The Research Collaborative in Quality and Patient Safety (RCQPS) is a collaborative initiative between the Health Research Board, the Health Service Executive, National Quality Improvement Team and the Royal College of Physicians of Ireland. It was established in 2013 to advance nationally relevant research in the area of quality and patient safety (QPS).
The model used for this scheme involves collaboration between knowledge users and academic researchers. Those interested in partaking in QPS research are encouraged to register onto the RCQPS Database. The database will be circulated to support and enhance collaboration on research proposals.
Since its inception, nine awards (and one pilot study) have been funded, amassing to an approximate €2.8 million investment in healthcare research. RCPI manage the application and peer review process and the HRB manage funded projects.
In April 2019, RCQPS pledged a further €1.6 million to quality and patient safety research over the next three years.
The Research Collaborative in Quality and Patient Safety is currently paused.
“This is a huge opportunity to immediately improve the quality of patient care.”
Dr Philip CrowleyDirector of National Quality Improvement Team, Health Service Executive
‘Quality and patient safety are a key priority for health service delivery. This partnership approach helps ensure we ask the right research questions to develop evidence informed solutions to real health system challenges that improve people’s health and health care delivery’.
Dr Mairéad O'DriscollChief Executive at the Health Research Board
On average it takes 17 years for health research to translate into clinical practice. Translation of research into patient benefit more rapidly is a policy priority of the Irish healthcare system. In order to aid this process of knowledge translation the RCQPS issue calls for research proposals from a team comprising experienced researchers and those at the forefront of healthcare services and policy-making (termed knowledge users) to address nationally relevant research in the area of quality and patient safety. This collaborative model has been proposed as the most likely to ensure that research findings are relevant and responsive and can influence decision making in the health and social care system.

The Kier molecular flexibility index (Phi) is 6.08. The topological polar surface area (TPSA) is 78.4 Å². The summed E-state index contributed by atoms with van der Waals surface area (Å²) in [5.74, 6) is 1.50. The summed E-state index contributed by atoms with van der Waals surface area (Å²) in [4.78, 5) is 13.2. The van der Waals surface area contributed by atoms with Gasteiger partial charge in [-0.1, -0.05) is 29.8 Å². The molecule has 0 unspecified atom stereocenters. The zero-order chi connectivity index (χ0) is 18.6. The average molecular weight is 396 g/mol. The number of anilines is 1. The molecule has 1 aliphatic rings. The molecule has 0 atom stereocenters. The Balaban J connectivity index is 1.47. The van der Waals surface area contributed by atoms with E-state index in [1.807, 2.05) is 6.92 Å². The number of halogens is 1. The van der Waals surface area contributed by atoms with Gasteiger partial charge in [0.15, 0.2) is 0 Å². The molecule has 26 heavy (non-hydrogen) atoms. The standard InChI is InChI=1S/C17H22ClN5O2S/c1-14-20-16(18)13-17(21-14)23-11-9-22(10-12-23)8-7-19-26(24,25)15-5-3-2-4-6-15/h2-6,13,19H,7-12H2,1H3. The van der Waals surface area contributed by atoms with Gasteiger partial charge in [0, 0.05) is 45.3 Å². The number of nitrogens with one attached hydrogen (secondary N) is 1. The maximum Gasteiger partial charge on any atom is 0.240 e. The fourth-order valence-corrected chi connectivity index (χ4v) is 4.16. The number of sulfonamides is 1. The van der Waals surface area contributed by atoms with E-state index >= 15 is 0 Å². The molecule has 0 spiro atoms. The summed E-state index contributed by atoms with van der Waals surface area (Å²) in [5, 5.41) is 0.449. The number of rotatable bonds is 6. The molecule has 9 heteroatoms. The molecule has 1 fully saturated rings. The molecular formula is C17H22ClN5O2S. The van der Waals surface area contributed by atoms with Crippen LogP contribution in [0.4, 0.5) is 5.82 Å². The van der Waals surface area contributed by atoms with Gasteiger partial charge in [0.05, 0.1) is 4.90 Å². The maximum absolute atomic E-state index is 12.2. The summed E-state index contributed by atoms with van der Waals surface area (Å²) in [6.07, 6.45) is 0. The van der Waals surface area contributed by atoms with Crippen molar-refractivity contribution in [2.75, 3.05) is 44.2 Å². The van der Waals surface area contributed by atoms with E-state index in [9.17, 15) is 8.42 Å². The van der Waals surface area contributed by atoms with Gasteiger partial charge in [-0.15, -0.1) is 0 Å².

We want to fund projects in the area of quality and patient safety.
We want to drive improvements in healthcare quality and patient safety through research.
We are working towards this by:
This year’s applications are invited under the following theme:
Using a Quality Improvement approach to design novel interventions, systems or processes to deliver care based on the needs that have arisen from the direct or indirect impacts of the Covid-19 pandemic in Irish health and social care at one of the following levels:
RCQPS awards typically provide funding up to a maximum award value of €280,000 (inclusive of overheads) for projects.
The duration of RCQPS funding is up to 24 months.
Applications should be made on behalf of a team which is made up of academic researchers and knowledge users (people in positions of authority to influence and/or make decisions about health policy or the delivery of services and can act to ensure that the findings of the research will be translated to influence decision making and change within their (or other) organisations). The applicant team should designate a Lead Applicant from the research team and the knowledge user team. Research findings will have a direct impact on decision-making in the knowledge user organisation and it must be clear how the knowledge user will be integrated throughout the project. Researchers should be at mid-stage or senior stage in their career. Experience in patient-orientated and clinical research, population health research and/or health services research is essential.
Please complete the pre-application form and email it to email@example.com by 10 June 2021 12pm.
Typical RCQPS Application Process:
We owe it to patients to allocate funding responsibly and ensure the maximum positive health impact. Each research application is carefully assessed and scored by grant selection panels composed of experts from the scientific community including quality improvement and patient safety, with experience working on collaborative projects with clinician leadership and health services management for knowledge exchange activities.
We consider both scientific and knowledge translation criteria with equal weighting:
Scientific criteria (50% weighting)
Knowledge translation criterion (50% weighting)
An assessment of PPI approach may influence the assessment of any or all criteria depending on the nature of the proposed research.